Roles of motorcycle type and protective clothing in motorcycle crash injuries.

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Erdogan, Mehmet Ozgür
Sogut, Ozgur
Colak, Sahin
Ayhan, Harun
Afacan, Mustafa Ahmet
Satilmis, Dilay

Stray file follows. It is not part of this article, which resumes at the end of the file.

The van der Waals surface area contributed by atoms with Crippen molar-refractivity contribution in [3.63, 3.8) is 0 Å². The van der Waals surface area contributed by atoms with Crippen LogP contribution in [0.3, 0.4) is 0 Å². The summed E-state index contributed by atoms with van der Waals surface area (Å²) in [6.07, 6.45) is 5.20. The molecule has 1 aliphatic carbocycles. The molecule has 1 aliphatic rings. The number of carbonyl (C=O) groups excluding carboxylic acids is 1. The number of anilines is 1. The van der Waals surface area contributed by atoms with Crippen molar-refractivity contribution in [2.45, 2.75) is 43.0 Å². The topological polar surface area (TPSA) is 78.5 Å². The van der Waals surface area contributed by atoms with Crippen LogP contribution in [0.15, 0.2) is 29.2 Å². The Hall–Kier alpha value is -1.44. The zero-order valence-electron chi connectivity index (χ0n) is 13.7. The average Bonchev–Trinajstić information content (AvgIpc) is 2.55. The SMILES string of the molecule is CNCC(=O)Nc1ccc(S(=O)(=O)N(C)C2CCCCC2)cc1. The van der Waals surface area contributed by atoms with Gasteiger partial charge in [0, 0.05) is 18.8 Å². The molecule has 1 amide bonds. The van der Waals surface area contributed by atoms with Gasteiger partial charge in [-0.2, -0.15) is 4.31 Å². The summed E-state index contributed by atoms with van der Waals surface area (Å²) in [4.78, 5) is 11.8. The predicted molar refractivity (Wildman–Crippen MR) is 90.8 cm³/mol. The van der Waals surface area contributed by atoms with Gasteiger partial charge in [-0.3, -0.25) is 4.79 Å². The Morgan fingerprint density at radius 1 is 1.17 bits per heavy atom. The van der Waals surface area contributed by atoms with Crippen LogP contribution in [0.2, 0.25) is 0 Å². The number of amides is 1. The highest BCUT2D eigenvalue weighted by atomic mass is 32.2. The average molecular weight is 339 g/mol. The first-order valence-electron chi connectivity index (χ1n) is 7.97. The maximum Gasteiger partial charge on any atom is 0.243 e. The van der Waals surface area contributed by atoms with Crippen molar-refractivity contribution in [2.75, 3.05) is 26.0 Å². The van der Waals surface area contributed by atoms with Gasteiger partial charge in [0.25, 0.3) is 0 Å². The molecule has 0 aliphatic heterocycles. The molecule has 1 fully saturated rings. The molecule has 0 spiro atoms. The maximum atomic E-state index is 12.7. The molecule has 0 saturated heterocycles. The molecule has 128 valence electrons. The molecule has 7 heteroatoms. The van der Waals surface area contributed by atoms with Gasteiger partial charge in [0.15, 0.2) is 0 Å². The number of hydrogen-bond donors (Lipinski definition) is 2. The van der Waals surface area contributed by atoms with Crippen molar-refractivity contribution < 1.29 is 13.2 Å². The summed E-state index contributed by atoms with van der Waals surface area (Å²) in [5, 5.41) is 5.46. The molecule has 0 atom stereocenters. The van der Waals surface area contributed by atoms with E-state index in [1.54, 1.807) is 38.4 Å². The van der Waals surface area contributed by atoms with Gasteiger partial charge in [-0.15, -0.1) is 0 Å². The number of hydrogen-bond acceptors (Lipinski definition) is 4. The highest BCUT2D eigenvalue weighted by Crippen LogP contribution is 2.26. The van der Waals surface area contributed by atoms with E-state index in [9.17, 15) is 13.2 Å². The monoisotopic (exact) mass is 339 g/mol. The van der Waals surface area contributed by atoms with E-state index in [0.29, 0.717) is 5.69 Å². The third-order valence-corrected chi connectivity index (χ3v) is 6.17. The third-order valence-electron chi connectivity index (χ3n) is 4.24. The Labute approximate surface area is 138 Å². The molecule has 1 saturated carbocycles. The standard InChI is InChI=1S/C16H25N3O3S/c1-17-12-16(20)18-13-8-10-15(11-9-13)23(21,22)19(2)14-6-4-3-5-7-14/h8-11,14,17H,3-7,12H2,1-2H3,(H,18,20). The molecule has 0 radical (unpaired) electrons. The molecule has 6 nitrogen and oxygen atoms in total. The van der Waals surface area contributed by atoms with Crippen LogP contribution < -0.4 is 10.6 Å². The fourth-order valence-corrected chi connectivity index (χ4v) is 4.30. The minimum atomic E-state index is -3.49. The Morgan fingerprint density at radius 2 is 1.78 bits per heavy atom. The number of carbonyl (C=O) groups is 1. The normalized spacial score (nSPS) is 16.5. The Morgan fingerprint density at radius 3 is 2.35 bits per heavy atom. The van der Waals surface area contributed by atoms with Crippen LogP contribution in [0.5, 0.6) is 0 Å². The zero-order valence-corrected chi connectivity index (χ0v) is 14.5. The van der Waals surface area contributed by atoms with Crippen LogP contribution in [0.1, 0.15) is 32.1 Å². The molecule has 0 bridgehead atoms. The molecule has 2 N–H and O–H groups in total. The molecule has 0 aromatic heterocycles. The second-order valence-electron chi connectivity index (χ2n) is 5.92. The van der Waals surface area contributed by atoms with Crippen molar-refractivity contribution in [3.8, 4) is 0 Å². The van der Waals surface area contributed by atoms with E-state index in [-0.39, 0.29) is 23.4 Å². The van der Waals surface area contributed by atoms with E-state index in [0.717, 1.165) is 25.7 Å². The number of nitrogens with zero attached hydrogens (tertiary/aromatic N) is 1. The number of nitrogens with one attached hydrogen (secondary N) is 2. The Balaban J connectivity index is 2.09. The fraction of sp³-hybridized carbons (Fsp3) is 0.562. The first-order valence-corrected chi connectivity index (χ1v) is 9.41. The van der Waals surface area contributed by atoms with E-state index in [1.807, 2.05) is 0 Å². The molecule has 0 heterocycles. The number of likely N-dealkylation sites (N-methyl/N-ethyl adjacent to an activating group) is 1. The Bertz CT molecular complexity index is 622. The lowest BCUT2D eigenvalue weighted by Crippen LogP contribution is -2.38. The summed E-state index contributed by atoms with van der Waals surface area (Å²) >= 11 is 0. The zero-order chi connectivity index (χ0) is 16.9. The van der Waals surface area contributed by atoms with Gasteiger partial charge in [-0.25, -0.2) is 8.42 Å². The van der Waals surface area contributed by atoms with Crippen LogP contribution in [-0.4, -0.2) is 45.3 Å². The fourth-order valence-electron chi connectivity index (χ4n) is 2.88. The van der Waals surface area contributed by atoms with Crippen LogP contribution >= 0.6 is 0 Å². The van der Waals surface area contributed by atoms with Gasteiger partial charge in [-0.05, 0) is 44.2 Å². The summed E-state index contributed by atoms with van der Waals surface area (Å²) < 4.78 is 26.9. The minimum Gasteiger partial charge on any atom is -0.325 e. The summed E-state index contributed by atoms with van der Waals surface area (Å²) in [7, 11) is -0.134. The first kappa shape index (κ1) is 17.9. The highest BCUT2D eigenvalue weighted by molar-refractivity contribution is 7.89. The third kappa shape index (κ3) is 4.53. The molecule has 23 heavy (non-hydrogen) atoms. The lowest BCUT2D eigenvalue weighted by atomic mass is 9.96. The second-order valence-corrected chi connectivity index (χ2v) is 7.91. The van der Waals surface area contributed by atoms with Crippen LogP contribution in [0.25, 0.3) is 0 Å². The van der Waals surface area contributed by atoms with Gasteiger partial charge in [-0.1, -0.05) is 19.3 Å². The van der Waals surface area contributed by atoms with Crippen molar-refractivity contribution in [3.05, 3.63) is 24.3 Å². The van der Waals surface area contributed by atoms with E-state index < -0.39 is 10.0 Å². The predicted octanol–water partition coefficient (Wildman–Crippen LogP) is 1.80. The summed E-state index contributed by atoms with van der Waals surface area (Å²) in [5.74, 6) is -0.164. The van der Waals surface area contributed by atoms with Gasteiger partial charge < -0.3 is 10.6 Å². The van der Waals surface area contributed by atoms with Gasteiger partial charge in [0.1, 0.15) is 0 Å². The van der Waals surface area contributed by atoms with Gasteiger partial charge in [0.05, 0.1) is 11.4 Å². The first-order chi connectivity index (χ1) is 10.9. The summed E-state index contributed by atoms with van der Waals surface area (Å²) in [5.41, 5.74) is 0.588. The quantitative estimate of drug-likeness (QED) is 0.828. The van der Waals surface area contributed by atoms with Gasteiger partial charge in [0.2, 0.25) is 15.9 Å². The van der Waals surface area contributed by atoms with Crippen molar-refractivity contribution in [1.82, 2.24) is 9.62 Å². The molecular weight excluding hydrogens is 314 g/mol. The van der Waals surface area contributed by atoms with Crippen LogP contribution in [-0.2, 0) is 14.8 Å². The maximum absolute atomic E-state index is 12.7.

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Background. The aims of this study were to identify subgroups of motorcyclists with a higher accident risk and evaluate the efficiency of protective clothing for preventing injuries. Methods. A 1-year prospective study of motorcycle crashes was conducted beginning in June 2012. Participants were patients involved in motorcycle crashes and admitted to our emergency department. Results. A total of 226 patients were included in the study. In total, 174 patients were involved in crashes with light motorcycles. Patients involved in a motorcycle accident without a helmet had a higher incidence of head and maxillofacial trauma. Motorcycle jackets were not protective for systemic injuries (P > 0.05) or upper extremity fractures (P > 0.05). Motorcycle pants (P > 0.05) and motorcycle shoes (P > 0.05) were not protective against leg and foot fractures. However, motorcycle protective clothes were protective against soft-tissue injuries (P = 0.001). Conclusion. Riders of heavy motorcycles rode more safely than riders of light motorcycles. Light motorcycle riders were the most vulnerable and comprised the largest percentage of motorcyclists. Helmets may be effective for preventing head and facial injuries. Other protective clothes were not effective against fractures or systemic injuries.
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